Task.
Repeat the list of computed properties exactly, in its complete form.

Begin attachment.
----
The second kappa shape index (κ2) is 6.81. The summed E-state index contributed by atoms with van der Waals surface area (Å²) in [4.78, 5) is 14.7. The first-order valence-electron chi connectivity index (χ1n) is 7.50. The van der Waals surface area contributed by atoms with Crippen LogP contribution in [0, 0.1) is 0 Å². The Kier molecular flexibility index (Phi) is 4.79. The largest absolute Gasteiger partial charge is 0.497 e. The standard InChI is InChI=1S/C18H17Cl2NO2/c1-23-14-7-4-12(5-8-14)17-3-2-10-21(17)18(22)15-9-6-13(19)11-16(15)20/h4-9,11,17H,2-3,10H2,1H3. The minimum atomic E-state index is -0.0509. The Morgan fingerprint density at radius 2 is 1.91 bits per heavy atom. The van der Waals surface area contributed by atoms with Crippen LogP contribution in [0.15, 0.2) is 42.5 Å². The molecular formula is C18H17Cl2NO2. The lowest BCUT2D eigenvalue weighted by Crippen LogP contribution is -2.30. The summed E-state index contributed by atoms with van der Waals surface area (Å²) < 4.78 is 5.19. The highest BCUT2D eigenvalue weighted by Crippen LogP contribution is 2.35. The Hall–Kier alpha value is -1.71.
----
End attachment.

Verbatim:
The second kappa shape index (κ2) is 6.81. The summed E-state index contributed by atoms with van der Waals surface area (Å²) in [4.78, 5) is 14.7. The first-order valence-electron chi connectivity index (χ1n) is 7.50. The van der Waals surface area contributed by atoms with Crippen LogP contribution in [0, 0.1) is 0 Å². The Kier molecular flexibility index (Phi) is 4.79. The largest absolute Gasteiger partial charge is 0.497 e. The standard InChI is InChI=1S/C18H17Cl2NO2/c1-23-14-7-4-12(5-8-14)17-3-2-10-21(17)18(22)15-9-6-13(19)11-16(15)20/h4-9,11,17H,2-3,10H2,1H3. The minimum atomic E-state index is -0.0509. The Morgan fingerprint density at radius 2 is 1.91 bits per heavy atom. The van der Waals surface area contributed by atoms with Crippen LogP contribution in [0.15, 0.2) is 42.5 Å². The molecular formula is C18H17Cl2NO2. The lowest BCUT2D eigenvalue weighted by Crippen LogP contribution is -2.30. The summed E-state index contributed by atoms with van der Waals surface area (Å²) < 4.78 is 5.19. The highest BCUT2D eigenvalue weighted by Crippen LogP contribution is 2.35. The Hall–Kier alpha value is -1.71.